Editor's Note: This is the second of a two-part series. Click here if you missed Part one.

The famed Jordan River weaves a ribbon of life along the eastern border of modern Israel, dividing it from the country of Jordan. Birthed at the feet of Mt. Herman and vanishing into the Dead Sea, it has survived the centuries.

Yet the Jordan changes, cutting new banks from time to time, moving as it wishes, adding a flourish where none existed. It is a mere trickle today compared to the wide watercourse flowing when the repentant, curious, and religious status seekers found John the Baptist on its banks and heard his fiery prophecies.

There is new interest in John the Baptist stimulated by rediscovered sites and a resonating message that speaks to today's issues. Since the 1948 birth of Israel, John's message piques the curiosity of Israeli academia in Christianity and how it grew out of Judaism, says Dr. Paul Wright, president of Jerusalem University College. John is the olive sprout off the Jewish roots from which Christianity sprang.

Says Dr. Wright: "Jesus is seen as a Jewish rabbi - one of many preaching at the time - not normative Judaism but not totally way out there either. There were a variety of Jewish voices in the First Century, not all of them lockstep behind the Pharisees or Sadducees. John is another one of these voices. The fact that John is pre-Jesus in terms of his ministry and John is saying things against the temple in strong language, "You brood of vipers! Who has warned you to flee...?" has led people to look at the connection between Jesus and John, a Jewish voice heralding God's intervention in time."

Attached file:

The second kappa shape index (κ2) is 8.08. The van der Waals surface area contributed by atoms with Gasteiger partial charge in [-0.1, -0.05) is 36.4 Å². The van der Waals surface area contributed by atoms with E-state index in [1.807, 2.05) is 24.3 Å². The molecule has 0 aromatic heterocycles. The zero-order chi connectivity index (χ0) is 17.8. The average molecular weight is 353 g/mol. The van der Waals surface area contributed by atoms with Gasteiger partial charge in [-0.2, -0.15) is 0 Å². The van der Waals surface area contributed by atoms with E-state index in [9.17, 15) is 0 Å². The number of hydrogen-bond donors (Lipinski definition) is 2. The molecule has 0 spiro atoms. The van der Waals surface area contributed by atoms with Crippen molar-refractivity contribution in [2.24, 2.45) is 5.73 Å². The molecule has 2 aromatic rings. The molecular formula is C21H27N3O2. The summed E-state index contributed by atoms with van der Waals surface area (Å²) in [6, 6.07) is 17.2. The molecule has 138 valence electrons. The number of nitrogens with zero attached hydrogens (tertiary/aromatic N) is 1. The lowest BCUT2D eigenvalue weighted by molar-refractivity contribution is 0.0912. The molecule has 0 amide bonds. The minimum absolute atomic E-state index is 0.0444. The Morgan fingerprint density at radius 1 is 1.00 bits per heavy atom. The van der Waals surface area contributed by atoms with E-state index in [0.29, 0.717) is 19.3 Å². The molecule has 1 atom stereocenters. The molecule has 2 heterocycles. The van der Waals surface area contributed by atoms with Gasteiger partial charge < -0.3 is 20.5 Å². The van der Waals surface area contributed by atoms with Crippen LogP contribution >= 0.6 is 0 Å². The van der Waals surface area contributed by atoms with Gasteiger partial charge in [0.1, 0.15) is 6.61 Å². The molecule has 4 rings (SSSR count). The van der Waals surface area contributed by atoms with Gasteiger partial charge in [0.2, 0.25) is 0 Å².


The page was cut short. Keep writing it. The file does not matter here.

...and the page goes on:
Among sites associated with John, an area remembered by 4th century Byzantine Christians as "Bethany Beyond the Jordan" has recently been cleared of landmines and reopened to pilgrims. Located 7 miles north of the Dead Sea on the eastern bank, it recalls John's baptism of those leading lives consecrated to God - including Jesus. The site hosts multiple excavations of chapels, caves, pools, and hermit cells marked by pilgrims along Jordan's variable banks.
 
With the Jordan's honey-colored waters swirling around his leather belt, John didn't baptize everyone requesting it. Nor was he flattered when his priestly peers came to be baptized.

Full immersion baptism at the Mikveh (ritual bath) was widely practiced in First Century for any number of reasons. Observant Jews practice it today and understand its significance, perhaps better than many Christians. Ritual baths had nothing to do with surface dirt, but a lot to do with the way contact with the world leaves residue on the soul. Worshippers at the temple immersed themselves first at the Mikveh and then came into the temple courtyards for worship. This symbolized confession of sin and a hope of forgiveness.

John turned this practice on its ear. "Bring forth the fruit of repentance and then be baptized," John demanded. For John, immersion indicated that a change of life had already taken place. The old life was behind; a changed life was already in progress.

Priests also practiced ritual immersion prior to serving in the temple. For this reason and to declare that His carpenter shop had just gone out-of-business, Jesus insisted that John publicly baptize Him. John saw a dove descend and heard the Voice of God and proclaimed Jesus as the Lamb of God. From that time forward, John recommended that his own disciples and the crowds seeking spiritual nourishment follow Jesus instead of him.